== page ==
- Describe the layers in the rainforests.
I always think of two layers in the rainforest: the canopy and the understory but others divide them into three or even four including the “emergent” layer. Starting from the top the tallest trees form the emergent layer which “emerges” above the main canopy of trees. The canopy is the principal treetop layer where the most biodiversity lies. The understory comprises all the plants which grow mostly in the shadow below the leafy canopy.
The tallest trees are the emergents, towering as much as 200 feet above the forest floor with trunks that measure up to 16 feet around. Most of these trees are broad-leaved, hardwood evergreens. Animals found are eagles, monkeys, bats and butterflies.
This is the primary layer of the forest and forms a roof over the two remaining layers. Most canopy trees have smooth, pointed leaves. Many animals live here since food is abundant. These include: snakes, toucans and treefrogs.
Little sunshine reaches this area so the plants have to grow larger leaves to reach the sunlight. Many animals live here including jaguars, and red-eyed tree frogs. There is a concentration of insects.
It’s very dark down here. Fewer plants grow in this area, as a result. Decay is rapid. Giant anteaters live in this layer.
In the novel Alicia, a rainforest biologist, studies the understory but yearns to see the canopy and one day………….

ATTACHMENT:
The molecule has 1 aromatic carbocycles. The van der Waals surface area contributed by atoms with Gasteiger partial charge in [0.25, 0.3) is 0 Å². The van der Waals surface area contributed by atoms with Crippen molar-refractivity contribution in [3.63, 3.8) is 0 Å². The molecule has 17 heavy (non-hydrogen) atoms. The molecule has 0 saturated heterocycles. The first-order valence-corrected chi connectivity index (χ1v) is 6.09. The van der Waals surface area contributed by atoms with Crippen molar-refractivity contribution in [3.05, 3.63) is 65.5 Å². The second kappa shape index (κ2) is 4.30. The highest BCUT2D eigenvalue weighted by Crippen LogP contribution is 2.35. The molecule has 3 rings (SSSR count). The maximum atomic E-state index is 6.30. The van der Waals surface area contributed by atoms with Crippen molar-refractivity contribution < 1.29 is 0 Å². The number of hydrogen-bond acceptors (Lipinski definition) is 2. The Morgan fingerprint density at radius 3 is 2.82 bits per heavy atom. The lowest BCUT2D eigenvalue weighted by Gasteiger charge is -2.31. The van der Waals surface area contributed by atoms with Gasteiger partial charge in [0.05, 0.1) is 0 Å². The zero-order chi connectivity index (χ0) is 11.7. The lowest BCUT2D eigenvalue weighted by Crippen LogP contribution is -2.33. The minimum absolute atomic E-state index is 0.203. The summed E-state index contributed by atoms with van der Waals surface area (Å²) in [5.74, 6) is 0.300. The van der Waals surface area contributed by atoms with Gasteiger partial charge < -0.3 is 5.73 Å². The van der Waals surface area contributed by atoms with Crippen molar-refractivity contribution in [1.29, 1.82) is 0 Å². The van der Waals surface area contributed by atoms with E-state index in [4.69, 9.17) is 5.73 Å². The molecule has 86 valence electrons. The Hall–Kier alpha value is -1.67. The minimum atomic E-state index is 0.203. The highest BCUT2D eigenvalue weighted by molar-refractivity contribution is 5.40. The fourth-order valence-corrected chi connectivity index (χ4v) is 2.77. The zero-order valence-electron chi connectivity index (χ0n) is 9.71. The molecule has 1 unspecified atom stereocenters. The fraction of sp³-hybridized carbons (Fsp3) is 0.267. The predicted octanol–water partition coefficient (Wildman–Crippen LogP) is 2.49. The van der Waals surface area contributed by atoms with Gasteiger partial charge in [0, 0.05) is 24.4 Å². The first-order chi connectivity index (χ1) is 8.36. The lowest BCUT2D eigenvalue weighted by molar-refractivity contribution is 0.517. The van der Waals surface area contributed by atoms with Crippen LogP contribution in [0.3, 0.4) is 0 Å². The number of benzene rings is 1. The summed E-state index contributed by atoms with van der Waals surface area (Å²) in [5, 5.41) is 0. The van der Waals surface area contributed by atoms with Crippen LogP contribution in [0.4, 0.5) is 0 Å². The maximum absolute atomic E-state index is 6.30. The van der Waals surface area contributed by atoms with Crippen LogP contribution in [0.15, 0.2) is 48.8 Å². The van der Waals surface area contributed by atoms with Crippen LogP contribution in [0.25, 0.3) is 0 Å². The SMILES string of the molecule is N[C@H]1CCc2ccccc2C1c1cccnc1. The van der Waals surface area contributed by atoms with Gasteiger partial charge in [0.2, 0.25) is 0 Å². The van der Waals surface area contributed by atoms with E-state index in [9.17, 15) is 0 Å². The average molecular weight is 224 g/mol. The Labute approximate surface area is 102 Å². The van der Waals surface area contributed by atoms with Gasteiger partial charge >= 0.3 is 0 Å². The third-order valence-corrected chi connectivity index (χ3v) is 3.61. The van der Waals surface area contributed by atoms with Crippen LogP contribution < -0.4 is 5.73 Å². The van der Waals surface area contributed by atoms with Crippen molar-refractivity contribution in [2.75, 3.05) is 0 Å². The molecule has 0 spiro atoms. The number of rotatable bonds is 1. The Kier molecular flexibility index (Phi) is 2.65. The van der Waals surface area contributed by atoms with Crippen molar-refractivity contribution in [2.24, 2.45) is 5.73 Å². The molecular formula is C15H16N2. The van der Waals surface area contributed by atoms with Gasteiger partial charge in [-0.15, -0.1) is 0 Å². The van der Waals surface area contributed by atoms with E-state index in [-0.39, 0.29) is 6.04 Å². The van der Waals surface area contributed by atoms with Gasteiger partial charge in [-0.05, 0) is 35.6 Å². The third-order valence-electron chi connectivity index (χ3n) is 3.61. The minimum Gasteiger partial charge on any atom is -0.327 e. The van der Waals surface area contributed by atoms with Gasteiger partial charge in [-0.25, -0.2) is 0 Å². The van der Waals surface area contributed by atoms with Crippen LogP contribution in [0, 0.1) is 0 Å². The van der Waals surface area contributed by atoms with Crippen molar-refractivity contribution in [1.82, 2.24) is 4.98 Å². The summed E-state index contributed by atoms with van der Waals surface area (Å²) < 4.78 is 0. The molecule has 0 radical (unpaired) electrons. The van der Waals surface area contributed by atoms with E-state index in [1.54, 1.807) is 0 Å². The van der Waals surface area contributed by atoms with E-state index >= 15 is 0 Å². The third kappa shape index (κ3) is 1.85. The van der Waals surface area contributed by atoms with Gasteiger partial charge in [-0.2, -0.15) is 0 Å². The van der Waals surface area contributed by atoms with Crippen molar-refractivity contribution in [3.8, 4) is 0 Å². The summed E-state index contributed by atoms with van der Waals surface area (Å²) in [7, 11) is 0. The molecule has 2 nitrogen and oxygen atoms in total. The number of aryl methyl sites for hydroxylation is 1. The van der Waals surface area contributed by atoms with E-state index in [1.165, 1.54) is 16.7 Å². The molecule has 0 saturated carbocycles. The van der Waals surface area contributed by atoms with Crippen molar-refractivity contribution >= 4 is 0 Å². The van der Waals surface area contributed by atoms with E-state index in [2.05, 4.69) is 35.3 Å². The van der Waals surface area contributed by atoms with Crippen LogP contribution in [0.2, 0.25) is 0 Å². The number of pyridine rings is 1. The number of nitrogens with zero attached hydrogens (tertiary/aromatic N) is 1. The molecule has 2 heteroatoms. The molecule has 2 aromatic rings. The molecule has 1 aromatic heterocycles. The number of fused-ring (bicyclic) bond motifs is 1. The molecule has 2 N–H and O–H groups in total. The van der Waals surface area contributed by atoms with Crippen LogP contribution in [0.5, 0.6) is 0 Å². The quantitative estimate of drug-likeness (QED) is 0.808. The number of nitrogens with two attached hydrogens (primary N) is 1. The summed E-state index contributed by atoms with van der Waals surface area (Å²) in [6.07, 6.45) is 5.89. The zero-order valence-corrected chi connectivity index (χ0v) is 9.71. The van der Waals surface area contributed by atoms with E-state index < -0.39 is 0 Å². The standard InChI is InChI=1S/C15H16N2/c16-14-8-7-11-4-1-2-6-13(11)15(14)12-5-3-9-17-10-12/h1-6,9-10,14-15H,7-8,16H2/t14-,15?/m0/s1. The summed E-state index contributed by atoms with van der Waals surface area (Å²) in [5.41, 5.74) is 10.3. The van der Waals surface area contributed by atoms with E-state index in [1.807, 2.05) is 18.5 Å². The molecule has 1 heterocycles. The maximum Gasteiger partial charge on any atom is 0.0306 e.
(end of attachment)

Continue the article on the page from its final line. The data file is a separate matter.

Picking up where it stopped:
“Alicia heard a creaking sound and turned in the direction of the noise. A crack and an alarming whoosh brought her to her feet and she had the sensation that the canopy was caving in.
In a sense it was. One of the colossal trees came smashing through the forest, taking out other trees as it fell. She ran amid a cacophony of chatter as birds took flight and frightened animals fled. Just as she heard the explosive sound of the violent crash, she felt the impact through the ground in the marrow of her bones.
Stopping in her tracks, she raised one hand to her heart, as if to still the agitated beating, and sucked in a deep breath of relief. Fear turned to excitement. Without hesitation she made her way through the thicket of green to the downed tree. She had to use her machete to get through, but she would finally have the rare chance to observe the canopy—from the ground.
She’d spent innumerable hours studying the jungle floor and shrub layer, but here was a cross-section of the rainforest from the roots and lianas through the middle branches and mysteries of the upper foliage. Each layer was a distinct habitat reflecting different microclimates, starting from the shaded wet bottom and ending in the strong sun, wind and rain of the treetops.
By this time of day it was normally shaded in the rainforest as the sun angled behind the mountains. But shafts of light streamed through the gap formed by the downed giant and the branches it sheared off other trees in its plunge. Alicia knew this light would give small trees a chance to grow and in ten or twenty years the break would close over as new trees become part of the canopy.
Some forty feet away she could barely discern the fat upturned roots of the end closest to her. She scrambled through debris and vegetation as she made her way to the prize, eager to clamber along the fallen trunk to what had once been the treetop. Jagged splinters of wood poked up among rotted limbs. She recoiled as a thick stem turned out to be a snake—green as grass—slithering smoothly away from her. Possibly an eyelash viper she thought, giving him a wide berth.”
An excerpt from A Place in the World